The {gtsummary} package provides an elegant and flexible way to create publication-ready analytical and summary tables using the R programming language. The {gtsummary} package summarizes data sets, regression models, and more, using sensible defaults with highly customizable capabilities.
Summarize data frames or tibbles easily in R. Perfect for presenting descriptive statistics, comparing group demographics (e.g creating a Table 1 for medical journals), and more. Automatically detects continuous, categorical, and dichotomous variables in your data set, calculates appropriate descriptive statistics, and also includes amount of missingness in each variable.
Summarize regression models in R and include reference rows for categorical variables. Common regression models, such as logistic regression and Cox proportional hazards regression, are automatically identified and the tables are pre-filled with appropriate column headers (i.e. Odds Ratio and Hazard Ratio).
Customize gtsummary tables using a growing list of formatting/styling functions. Bold labels, italicize levels, add p-value to summary tables, style the statistics however you choose, merge or stack tables to present results side by side… there are so many possibilities to create the table of your dreams!
Report statistics inline from summary tables and regression summary tables in R markdown. Make your reports completely reproducible!
By leveraging {broom}, {gt}, and {labelled} packages, {gtsummary} creates beautifully formatted, ready-to-share summary and result tables in a single line of R code!
Check out the examples below, review the vignettes for a detailed exploration of the output options, and view the gallery for various customization examples.
The {gtsummary} package was written as a companion to the {gt} package from RStudio. You can install {gtsummary} with the following code.
install.packages("gtsummary")
Install the development version of {gtsummary} with:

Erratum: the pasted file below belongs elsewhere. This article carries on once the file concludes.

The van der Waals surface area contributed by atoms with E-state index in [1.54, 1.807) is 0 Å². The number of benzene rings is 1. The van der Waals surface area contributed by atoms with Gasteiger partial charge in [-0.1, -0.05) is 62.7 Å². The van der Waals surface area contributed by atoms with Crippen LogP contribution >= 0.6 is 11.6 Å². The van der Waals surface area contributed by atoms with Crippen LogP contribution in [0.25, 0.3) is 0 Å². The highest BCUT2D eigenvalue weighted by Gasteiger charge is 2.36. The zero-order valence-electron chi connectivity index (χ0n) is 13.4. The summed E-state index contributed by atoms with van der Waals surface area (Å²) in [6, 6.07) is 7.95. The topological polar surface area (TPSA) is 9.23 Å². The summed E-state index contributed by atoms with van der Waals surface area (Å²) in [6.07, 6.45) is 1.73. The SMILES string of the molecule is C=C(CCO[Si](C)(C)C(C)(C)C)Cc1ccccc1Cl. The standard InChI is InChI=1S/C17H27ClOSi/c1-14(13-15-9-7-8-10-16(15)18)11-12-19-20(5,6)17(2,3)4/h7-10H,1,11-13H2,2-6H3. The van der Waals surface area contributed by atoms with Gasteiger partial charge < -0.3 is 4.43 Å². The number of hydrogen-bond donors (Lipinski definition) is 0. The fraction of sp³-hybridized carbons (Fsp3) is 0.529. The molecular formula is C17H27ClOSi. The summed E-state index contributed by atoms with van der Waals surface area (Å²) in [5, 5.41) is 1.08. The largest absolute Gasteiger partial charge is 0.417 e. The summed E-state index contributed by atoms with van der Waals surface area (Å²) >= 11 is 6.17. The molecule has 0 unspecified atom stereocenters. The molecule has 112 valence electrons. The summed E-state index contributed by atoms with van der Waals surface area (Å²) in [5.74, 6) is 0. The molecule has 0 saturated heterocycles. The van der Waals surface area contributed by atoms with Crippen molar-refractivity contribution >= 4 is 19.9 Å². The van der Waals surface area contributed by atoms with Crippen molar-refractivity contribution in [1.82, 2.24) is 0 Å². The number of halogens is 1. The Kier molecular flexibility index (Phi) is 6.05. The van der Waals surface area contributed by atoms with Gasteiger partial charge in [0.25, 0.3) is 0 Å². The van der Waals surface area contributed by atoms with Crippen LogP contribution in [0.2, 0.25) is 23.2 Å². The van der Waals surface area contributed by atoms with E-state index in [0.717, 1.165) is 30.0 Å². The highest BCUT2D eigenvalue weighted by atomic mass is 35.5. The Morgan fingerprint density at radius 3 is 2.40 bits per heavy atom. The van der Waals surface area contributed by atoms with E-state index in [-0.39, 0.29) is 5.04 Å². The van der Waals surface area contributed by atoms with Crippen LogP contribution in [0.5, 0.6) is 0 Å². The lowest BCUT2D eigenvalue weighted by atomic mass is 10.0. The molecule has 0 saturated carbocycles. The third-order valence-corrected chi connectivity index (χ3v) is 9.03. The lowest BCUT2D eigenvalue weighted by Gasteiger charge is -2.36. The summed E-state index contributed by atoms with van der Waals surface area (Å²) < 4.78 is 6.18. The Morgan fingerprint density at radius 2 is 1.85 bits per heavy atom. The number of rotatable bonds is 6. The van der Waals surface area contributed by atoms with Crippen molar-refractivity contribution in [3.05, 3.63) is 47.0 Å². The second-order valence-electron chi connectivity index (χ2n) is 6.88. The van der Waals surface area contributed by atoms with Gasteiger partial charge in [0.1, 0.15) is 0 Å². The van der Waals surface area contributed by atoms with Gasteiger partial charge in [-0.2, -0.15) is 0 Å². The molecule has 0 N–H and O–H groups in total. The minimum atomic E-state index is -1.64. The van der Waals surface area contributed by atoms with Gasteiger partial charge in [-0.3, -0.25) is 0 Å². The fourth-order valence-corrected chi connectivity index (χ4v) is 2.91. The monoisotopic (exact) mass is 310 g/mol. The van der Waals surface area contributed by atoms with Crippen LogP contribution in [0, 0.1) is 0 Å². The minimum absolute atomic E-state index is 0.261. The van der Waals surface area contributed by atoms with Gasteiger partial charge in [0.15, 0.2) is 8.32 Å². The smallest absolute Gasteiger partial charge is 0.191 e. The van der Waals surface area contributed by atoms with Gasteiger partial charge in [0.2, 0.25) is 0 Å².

remotes::install_github("ddsjoberg/gtsummary")
Use
tbl_summary()
to summarize a data frame.
Example basic table:
library(gtsummary)
# make dataset with a few variables to summarize
trial2 <- trial %>% select(trt, age, grade, response)
# summarize the data with our package
table1 <- tbl_summary(trial2)
There are many customization options to add information (like
comparing groups) and format results (like bold labels) in your
table. See the
tbl_summary()
tutorial for many more options, or below for one example.
table2 <-
tbl_summary(
trial2,
by = trt, # split table by group
missing = "no" # don't list missing data separately
) %>%
add_n() %>% # add column with total number of non-missing observations
add_p() %>% # test for a difference between groups
modify_header(label = "**Variable**") %>% # update the column header
bold_labels()
Use
tbl_regression()
to easily and beautifully display regression model results in a table.
See the
tutorial
for customization options.
mod1 <- glm(response ~ trt + age + grade, trial, family = binomial)
t1 <- tbl_regression(mod1, exponentiate = TRUE)
You can also present side-by-side regression model results using
tbl_merge()
library(survival)
#> Warning: package 'survival' was built under R version 4.0.2
# build survival model table
t2 <-
coxph(Surv(ttdeath, death) ~ trt + grade + age, trial) %>%
tbl_regression(exponentiate = TRUE)
# merge tables
tbl_merge_ex1 <-
tbl_merge(
tbls = list(t1, t2),
tab_spanner = c("**Tumor Response**", "**Time to Death**")
)
Review even more output options in the table gallery.
The {gtsummary} package was written to be a companion to the {gt} package from RStudio. But not all output types are supported by the {gt} package. Therefore, we have made it possible to print {gtsummary} tables with various engines.
Review the gtsummary + R Markdown vignette for details.
Please note that the {gtsummary} project is released with a Contributor
Code of
Conduct.
By contributing to this project, you agree to abide by its terms. A big
thank you to all contributors!
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